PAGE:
Topic Overview

An ear infection may sometimes cause a temporary or
hearing loss. This generally occurs because the
infection blocks sound from passing through the ear canal or middle ear to the
inner ear. When sound is blocked like this, it is known as conductive hearing
loss. You may hear sounds as muffled or indistinct.

See a picture
of the ear.

Types of infection that may cause
temporary or reversible hearing loss include:

  • Inflammation or infection of the ear
    canal (otitis externa). This condition is often referred to
    as “swimmer’s ear,” though too much water in the ear is not the only cause.
    Inflammation, swelling, or buildup (exudate) in the ear canal may block sound
    from moving to the middle ear. Hearing usually returns on its own after the
    infection goes away.
  • Middle ear infection (otitis media).
    Swelling and pus may block sound from moving to the inner ear. Hearing usually
    returns on its own after the infection goes away. Untreated middle ear
    infections may cause permanent damage to the structures of the middle ear that
    results in permanent hearing loss. But this is rare. Most ear infections get
    better on their own, but sometimes antibiotics may be needed. And few ear infections cause permanent
  • Fluid in the space behind the eardrum (otitis media with effusion). This may occur with or
    without infection. Fluid buildup may distort sound or block its passage to the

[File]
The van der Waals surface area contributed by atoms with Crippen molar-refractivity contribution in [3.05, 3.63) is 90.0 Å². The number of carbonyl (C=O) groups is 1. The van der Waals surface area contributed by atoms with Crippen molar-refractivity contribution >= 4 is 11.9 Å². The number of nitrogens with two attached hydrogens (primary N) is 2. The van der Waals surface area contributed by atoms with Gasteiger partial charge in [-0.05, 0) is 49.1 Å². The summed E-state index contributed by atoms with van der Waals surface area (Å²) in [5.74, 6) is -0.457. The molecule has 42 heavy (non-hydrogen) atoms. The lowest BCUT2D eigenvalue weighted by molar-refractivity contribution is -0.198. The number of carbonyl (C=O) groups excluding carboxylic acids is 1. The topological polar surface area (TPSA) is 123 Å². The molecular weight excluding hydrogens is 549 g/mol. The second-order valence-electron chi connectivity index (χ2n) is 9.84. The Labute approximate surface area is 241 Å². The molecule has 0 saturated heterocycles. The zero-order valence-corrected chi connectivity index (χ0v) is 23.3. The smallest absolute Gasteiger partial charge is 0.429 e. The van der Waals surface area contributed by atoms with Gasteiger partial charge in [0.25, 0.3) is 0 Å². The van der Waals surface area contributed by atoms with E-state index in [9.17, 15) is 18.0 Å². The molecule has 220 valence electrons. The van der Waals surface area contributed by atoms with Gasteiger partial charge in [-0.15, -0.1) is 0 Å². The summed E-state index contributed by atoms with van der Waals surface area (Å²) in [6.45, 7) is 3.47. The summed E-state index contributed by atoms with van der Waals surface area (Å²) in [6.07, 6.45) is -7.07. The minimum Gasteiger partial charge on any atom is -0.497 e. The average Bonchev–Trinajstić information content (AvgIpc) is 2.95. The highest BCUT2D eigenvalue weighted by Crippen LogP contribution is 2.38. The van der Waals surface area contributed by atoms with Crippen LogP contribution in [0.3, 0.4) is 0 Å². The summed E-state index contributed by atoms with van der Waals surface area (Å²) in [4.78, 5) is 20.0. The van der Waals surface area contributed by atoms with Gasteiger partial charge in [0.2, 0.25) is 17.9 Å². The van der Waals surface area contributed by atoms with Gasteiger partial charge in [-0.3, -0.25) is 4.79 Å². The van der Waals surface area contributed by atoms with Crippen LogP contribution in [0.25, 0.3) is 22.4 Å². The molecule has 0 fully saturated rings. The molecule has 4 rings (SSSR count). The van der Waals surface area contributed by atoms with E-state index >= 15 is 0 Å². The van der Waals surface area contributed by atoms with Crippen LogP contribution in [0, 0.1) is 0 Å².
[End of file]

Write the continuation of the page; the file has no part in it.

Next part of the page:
inner ear. Fluid behind the eardrum usually clears on its own, although the
    eardrum may burst if the fluid in the middle ear becomes
  • Viral infection of the cochlea (the main sensory organ of
    hearing). This causes sudden hearing loss. The viruses that cause this type of
    hearing loss are thought to be the same ones that cause
    upper respiratory infections such as
    influenza or a cold. Hearing may not return, may
    partially return, or may completely return.

Ear infections are most common in children, but they can occur at any
age. This cause of hearing loss can almost always be found during a normal
visit to your doctor.

Related Information


ByHealthwise Staff
Primary Medical Reviewer William H. Blahd, Jr., MD, FACEP – Emergency Medicine
Kathleen Romito, MD – Family Medicine
Specialist Medical Reviewer John Pope, MD – Pediatrics

Current as ofMay 4, 2017